from it ;-he is at that very moment You say you greatly prefer the song perched in his polygamy, between two of the Thrush. Pray why set such de of his fattest wives. The sultan will lightful singers by the ears ? We dislike perhaps not stir a foot for several hours the habit that very many people have of to come ; while all the time the Thrush, trying everything by a scale. Nothing having long ago rubbed his eyes, is on seems to them to be good-positively his topmost twig, broad awake, and -only relatively. Now, it is true charming the ear of dawn with bis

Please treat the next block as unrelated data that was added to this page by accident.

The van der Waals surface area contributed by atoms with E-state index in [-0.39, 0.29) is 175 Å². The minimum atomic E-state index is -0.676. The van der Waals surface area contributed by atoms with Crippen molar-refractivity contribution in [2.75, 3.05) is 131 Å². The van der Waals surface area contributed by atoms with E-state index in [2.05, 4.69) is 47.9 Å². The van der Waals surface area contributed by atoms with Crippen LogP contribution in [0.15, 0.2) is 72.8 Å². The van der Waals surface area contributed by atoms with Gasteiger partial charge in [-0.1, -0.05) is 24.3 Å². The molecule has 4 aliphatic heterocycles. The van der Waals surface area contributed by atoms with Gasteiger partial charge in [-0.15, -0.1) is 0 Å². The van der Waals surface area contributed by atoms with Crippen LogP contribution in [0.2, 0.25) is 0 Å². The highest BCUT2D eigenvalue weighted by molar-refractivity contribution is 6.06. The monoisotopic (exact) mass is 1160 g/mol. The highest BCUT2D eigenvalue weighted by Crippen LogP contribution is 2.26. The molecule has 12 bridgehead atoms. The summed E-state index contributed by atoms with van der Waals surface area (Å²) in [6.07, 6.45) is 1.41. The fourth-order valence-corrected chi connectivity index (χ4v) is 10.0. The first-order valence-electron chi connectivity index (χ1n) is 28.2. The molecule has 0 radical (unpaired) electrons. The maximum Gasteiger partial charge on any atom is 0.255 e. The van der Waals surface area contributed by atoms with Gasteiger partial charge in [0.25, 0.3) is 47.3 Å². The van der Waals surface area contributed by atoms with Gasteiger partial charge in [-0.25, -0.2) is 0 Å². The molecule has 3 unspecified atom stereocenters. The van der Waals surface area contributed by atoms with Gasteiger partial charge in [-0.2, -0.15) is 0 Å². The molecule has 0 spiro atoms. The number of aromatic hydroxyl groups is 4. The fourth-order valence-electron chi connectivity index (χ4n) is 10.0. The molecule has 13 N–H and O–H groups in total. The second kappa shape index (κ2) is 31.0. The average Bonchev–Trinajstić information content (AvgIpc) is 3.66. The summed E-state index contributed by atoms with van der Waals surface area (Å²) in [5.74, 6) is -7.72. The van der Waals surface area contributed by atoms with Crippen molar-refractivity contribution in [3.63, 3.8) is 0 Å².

beautiful vociferation. During mid- ing afresh at every time we waved our day he disappears, and is mute ; but hats, or vainly slung a pebble towards again, at dewy even, as at dewy morn, their nests—and one grove of elms, to he pours bis pipe like a prodigal, nor whose top, much lower than the castle, ceases sometimes, when night has came, ever and anon, some noiseless brought the moon and stars. Best belo- Heron from the muirs. ved, and most beautiful of all Thrushes Higher and higher than ever rose that ever broke from the blue-spotted the tower of Belus, soars and sings the shell !-thou who, for five springs; Lark, the lyrical poet of the sky.hast 66